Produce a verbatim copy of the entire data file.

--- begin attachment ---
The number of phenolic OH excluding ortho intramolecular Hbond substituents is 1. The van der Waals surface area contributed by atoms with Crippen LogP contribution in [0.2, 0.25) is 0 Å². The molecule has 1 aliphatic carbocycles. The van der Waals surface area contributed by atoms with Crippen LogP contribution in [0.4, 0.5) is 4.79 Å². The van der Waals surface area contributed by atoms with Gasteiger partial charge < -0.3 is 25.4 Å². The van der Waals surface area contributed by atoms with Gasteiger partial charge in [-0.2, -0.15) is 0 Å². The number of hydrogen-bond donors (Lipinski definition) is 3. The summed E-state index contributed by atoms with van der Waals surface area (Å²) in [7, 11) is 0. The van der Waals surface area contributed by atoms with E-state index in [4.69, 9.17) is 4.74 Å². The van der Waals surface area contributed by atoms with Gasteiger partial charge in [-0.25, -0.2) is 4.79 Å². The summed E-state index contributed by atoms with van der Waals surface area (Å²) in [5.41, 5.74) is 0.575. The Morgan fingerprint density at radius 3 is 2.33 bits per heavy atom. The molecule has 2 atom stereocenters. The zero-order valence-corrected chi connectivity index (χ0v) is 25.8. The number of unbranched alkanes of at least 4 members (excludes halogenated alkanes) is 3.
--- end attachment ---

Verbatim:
The number of phenolic OH excluding ortho intramolecular Hbond substituents is 1. The van der Waals surface area contributed by atoms with Crippen LogP contribution in [0.2, 0.25) is 0 Å². The molecule has 1 aliphatic carbocycles. The van der Waals surface area contributed by atoms with Crippen LogP contribution in [0.4, 0.5) is 4.79 Å². The van der Waals surface area contributed by atoms with Gasteiger partial charge < -0.3 is 25.4 Å². The van der Waals surface area contributed by atoms with Gasteiger partial charge in [-0.2, -0.15) is 0 Å². The number of hydrogen-bond donors (Lipinski definition) is 3. The summed E-state index contributed by atoms with van der Waals surface area (Å²) in [7, 11) is 0. The van der Waals surface area contributed by atoms with E-state index in [4.69, 9.17) is 4.74 Å². The van der Waals surface area contributed by atoms with Gasteiger partial charge in [-0.25, -0.2) is 4.79 Å². The summed E-state index contributed by atoms with van der Waals surface area (Å²) in [5.41, 5.74) is 0.575. The Morgan fingerprint density at radius 3 is 2.33 bits per heavy atom. The molecule has 2 atom stereocenters. The zero-order valence-corrected chi connectivity index (χ0v) is 25.8. The number of unbranched alkanes of at least 4 members (excludes halogenated alkanes) is 3.